"I had a Denon X6500H for example that is rated 140 wpc,  2 CHANNELS DRIVEN.   Gene tested it with 7 CHANNELS DRIVEN and the wattage was only 64 wpc or so."        That’s EXACTLY what’s to be expected, with a component of more than two channels.      ESPECIALLY: comparing TWO channels driven, to SEVEN.      What’s your point?
@rodman99999 first, the statement about my experience with denon was to give an example of what russ was bringing up. It’s an understanding of what he brought up. Denon does not publish their power ratings for 7 channels driven is the "point". They publish it at 140 wpc for 2 channels driven. So without an amplifier rating policy in place (whether or not this would be actually enforced) they could presumably publish their rating as 140 wpc for 7 channels driven. This would be completely false by any count of course. They could also publish distortion at 120db across the whole frequency spectrum if they wanted. Isn’t that point enough for an audiophile to care?
The way that Denon is rated and what it outputs, driving seven channels, isn't an, "example" of anything.        It's capable of 11.2 channels.      You expect every HT receiver company to list the output of their components, into every conceivable system/channel configuration and impedance/load?     Positing/assuming (everyone's crooked) = HILARIOUS (HEP ME, Big Brother, HEP ME)!
@rodman99999 why not expect truth in specs? Specs are supposed to tell you the technical aspects of components. An average consumer may assume the denon to produce 140 watts per channel 11 channels driven. The only reason I can quote the 64 wpc is because someone bothered to measure it.
"... The only reason I can quote the 64 wpc is because someone bothered to measure it..."

I can't remember the requirements of the FTC method exactly but the FTC measurement only requires two driven channels. So multi channel amps are exempt from testing that might be more telling. So there is another reason the FTC requirement is obsolete and doesn't help the consumer. Frankly, I go by weight. Big iron and big toroid transformers weigh a lot and tell you more about power capabilities. So I say the weight per channel measurement is what consumers need to know. Perhaps with a class D correction factor, LOL.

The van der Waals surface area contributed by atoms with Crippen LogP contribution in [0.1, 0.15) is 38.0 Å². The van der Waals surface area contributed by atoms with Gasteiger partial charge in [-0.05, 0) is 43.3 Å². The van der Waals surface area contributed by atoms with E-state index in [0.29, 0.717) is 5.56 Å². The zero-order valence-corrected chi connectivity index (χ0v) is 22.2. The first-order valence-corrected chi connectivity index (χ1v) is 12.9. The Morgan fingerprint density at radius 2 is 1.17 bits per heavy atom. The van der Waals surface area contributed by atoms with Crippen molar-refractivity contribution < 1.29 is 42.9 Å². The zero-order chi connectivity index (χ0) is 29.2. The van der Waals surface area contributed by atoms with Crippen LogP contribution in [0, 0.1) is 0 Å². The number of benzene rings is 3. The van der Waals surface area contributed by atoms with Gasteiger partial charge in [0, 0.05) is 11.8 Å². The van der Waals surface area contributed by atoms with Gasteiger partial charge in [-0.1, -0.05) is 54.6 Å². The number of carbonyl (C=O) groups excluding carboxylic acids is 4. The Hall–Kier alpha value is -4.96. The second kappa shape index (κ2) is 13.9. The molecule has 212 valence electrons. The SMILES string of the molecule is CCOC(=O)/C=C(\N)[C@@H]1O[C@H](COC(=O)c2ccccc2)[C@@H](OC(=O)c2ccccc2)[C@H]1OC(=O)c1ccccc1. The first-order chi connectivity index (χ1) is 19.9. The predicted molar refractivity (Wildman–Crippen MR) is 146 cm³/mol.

The FTC rule leveled the playing field between amp manufacturers! This was introduced in the 1970s because there were some pretty outrageous claims being made- get an early 1970s Radio Shack catalog and look at the power claims they were making. It was not uncommon for a 5 watt amp to be rated at 10 watts per channel- or higher, since there was no requirement for both channels to be driven.
The FTC rule is a very good thing.
All good manufacturers take pride in their products and would not start publishing misleading specs even if allowed. I believe that would include all of the brand names that audiophiles love.
If one did decide to cheat, the multiple great minds in the DIY community would test their product and let the results be known soon enough.
Please read the Stereophile article on the issue which is less sensational. AFAIK, they are not doing away with measurements altogether, just the preconditioning requirement which has caused amp makers to overbuild and overspend on heat sinks with little practical value. It also unfairly stigmatizes Class A in favor of Class D.
Kind of curious that I’ve been looking at one specific case of this. The Luxman 590axII integrated amplifier is a great example. Luxman has to list it as a 30W/ch amp due entirely to the preconditioning rule, otherwise it would be a solid 100 Watts.

In order to meet the FTC specs for 100 Watts they would have to build a chassis twice the size with proportionately larger heat sinks.

Personally, I'd love to see amps get lighter and cheaper from all makers. :)
I have an idea, why doesn't the IEEE or UL write up a voluntary standard and let manufactures voluntarily agree or not agree to advertise their compliance.   
Russ. I think we both can agree on this. There's something special about heavy amp. You bitch and complain as you get it into place but a part of you knows it's the real deal. I love 5 channel amps with two toroids. I auditioned the NAD c298 and it was sp clean and pristine. Class D purifi tech at 180 wpc. It was ultimately too neutral for my liking but I'm sure most would love it.